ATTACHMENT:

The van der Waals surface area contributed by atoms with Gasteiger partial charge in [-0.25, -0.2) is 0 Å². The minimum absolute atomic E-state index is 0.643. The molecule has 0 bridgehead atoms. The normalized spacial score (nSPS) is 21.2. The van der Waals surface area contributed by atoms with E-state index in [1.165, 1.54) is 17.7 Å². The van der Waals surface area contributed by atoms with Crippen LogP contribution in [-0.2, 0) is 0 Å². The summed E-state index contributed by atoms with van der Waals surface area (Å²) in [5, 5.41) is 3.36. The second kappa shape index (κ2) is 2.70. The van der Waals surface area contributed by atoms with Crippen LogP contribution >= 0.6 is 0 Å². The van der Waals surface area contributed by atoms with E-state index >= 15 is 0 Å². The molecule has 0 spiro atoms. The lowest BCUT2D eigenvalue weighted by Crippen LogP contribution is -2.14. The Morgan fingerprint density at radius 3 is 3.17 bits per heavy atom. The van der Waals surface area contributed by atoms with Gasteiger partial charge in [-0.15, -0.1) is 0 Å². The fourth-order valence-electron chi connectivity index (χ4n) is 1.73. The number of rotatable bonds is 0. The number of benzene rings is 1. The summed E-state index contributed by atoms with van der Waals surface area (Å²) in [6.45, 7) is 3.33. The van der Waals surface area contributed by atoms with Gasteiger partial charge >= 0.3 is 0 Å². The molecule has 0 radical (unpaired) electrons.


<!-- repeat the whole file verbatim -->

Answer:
The van der Waals surface area contributed by atoms with Gasteiger partial charge in [-0.25, -0.2) is 0 Å². The minimum absolute atomic E-state index is 0.643. The molecule has 0 bridgehead atoms. The normalized spacial score (nSPS) is 21.2. The van der Waals surface area contributed by atoms with E-state index in [1.165, 1.54) is 17.7 Å². The van der Waals surface area contributed by atoms with Crippen LogP contribution in [-0.2, 0) is 0 Å². The summed E-state index contributed by atoms with van der Waals surface area (Å²) in [5, 5.41) is 3.36. The second kappa shape index (κ2) is 2.70. The van der Waals surface area contributed by atoms with Crippen LogP contribution >= 0.6 is 0 Å². The van der Waals surface area contributed by atoms with E-state index >= 15 is 0 Å². The molecule has 0 spiro atoms. The lowest BCUT2D eigenvalue weighted by Crippen LogP contribution is -2.14. The Morgan fingerprint density at radius 3 is 3.17 bits per heavy atom. The van der Waals surface area contributed by atoms with Gasteiger partial charge in [-0.15, -0.1) is 0 Å². The fourth-order valence-electron chi connectivity index (χ4n) is 1.73. The number of rotatable bonds is 0. The number of benzene rings is 1. The summed E-state index contributed by atoms with van der Waals surface area (Å²) in [6.45, 7) is 3.33. The van der Waals surface area contributed by atoms with Gasteiger partial charge >= 0.3 is 0 Å². The molecule has 0 radical (unpaired) electrons.